The One Vegan Food That Boosts Fertility In Men
As the saying goes, “You have to eat fruit to bear fruit”, and while more and more women heed this advice, many men ignore it. As a result, it is hurting their chances of causing pregnancy.
Fertility Is A Diet Related Issue
Research from a Spanish study done in two infertility centers in Spain (in Alicante and Murcia) and published online in the journal Fertility and Sterility, has found that low antioxidant intake is associated with low reproductive capacity in semen.
"Our previous research study, published in March, showed that men who eat large amounts of meat and full fat dairy products have lower seminal quality than those who eat more fruit, vegetables and reduced fat dairy products. In this study, we have found that people who consume more fruits and vegetables are ingesting more antioxidants, and this is the important point", Jaime Mendiola, lead author of the article and a researcher at the University of Murcia, tells SINC.
Dietary Habits Vs. Exposure
Researchers have dedicated four years to analyzing the link between dietary habits and workplace exposure to contaminants and the effect they have on the quality of semen among men attending fertility clinics.
The scientific objective was to uncover whether a higher or lower intake of antioxidants, affects semen quality. Antioxidants, which are present in abundance foods such as berries, apples, citrus, peppers and leafy greens, particularly spinach, work to lessen oxidative stress in the body. Researchers want to prove that this lowering of oxidative stress may have a positive affect semen quality, improve sperm concentration parameters and increase sperm mobility and reproduction.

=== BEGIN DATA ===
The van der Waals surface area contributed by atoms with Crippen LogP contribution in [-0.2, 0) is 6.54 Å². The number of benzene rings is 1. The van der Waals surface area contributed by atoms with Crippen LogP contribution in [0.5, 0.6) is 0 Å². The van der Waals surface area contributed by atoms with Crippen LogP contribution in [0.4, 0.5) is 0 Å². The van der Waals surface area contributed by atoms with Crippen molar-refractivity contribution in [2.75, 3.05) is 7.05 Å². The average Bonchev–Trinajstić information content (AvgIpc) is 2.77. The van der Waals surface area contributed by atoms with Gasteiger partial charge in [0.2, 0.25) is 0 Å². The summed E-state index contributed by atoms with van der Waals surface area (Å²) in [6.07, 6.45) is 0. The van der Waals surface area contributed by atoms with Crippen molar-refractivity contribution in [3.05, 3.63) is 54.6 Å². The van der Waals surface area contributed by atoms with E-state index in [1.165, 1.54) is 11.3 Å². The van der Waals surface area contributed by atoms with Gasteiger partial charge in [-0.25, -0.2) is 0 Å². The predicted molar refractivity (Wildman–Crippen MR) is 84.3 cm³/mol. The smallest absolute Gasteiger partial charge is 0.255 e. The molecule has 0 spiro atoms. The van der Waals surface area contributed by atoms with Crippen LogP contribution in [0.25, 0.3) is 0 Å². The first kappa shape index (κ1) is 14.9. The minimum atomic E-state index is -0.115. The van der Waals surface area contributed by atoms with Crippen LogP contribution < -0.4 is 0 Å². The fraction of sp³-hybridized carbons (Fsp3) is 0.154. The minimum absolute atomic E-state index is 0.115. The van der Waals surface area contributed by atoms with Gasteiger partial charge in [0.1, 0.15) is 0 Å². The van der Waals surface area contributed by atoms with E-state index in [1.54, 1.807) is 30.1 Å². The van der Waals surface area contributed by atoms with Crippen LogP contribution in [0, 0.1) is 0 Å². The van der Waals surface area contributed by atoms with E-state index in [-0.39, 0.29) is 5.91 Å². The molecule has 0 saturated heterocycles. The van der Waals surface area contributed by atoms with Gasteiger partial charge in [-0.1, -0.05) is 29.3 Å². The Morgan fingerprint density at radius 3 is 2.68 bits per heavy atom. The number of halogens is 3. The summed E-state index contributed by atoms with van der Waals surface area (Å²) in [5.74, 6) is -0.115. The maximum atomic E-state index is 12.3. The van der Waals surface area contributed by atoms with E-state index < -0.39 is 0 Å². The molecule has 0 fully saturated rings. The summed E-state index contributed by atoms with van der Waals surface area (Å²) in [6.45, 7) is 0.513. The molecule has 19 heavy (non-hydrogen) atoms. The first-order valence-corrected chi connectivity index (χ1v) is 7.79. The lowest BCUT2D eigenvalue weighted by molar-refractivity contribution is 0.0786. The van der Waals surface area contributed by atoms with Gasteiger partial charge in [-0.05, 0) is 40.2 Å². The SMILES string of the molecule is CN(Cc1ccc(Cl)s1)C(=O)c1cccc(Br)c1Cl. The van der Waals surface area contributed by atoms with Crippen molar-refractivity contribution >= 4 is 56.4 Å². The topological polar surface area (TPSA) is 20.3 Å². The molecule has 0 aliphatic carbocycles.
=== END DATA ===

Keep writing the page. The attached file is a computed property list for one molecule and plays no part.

High Protein High Fat Diets Stunt Fertility
The study was carried out among 61 men, 30 of whom had reproductive problems, while the remaining 31 acted as controls. "We saw that, among the couples with fertility problems coming to the clinic, the men with good semen quality ate more vegetables and fruit (more vitamins, folic acid and fibre and less proteins and fats) than those men with low seminal quality", explains Mendiola.
"A healthy diet is not only a good way of avoiding illness, but could also have an impact on improving seminal quality. What we still do not understand is the difference between taking these vitamins naturally and in the form of supplements. In the studies we are going to carry out in the United States (where the consumption of vitamins in tablet form is very common) we will be looking at the role of supplements", the Spanish scientist continues.
Male Fertility Is On The Decline
More and more scientific studies show that human seminal quality and male fertility have declined over recent decades. Further, results of other European studies carried out between 2000 and 2008 by the Valencian Infertility Institute found that Spanish semen is at the bottom in terms of volume (9th position), mobility (10th position) and concentration. That being said, after analyzing the quality of sperm, researchers revaluated its capacity to successfully lead to pregnancy. In this analysis, the Spanish sperm came second to Portugal. However, in other countries of northern Europe, namely Denmark, a staggering 40% of young men have seminal quality that is below recommended levels for fertility.
Journal Source: Plataforma SINC. "Semen Quality May Depend Upon Antioxidants In Man's Diet." ScienceDaily.
www.sciencedaily.com/releases/2009/06/090602083727.htm (accessed October 20, 2017).
— Bridget Swinney RD (@BridgetTxRD) June 16, 2015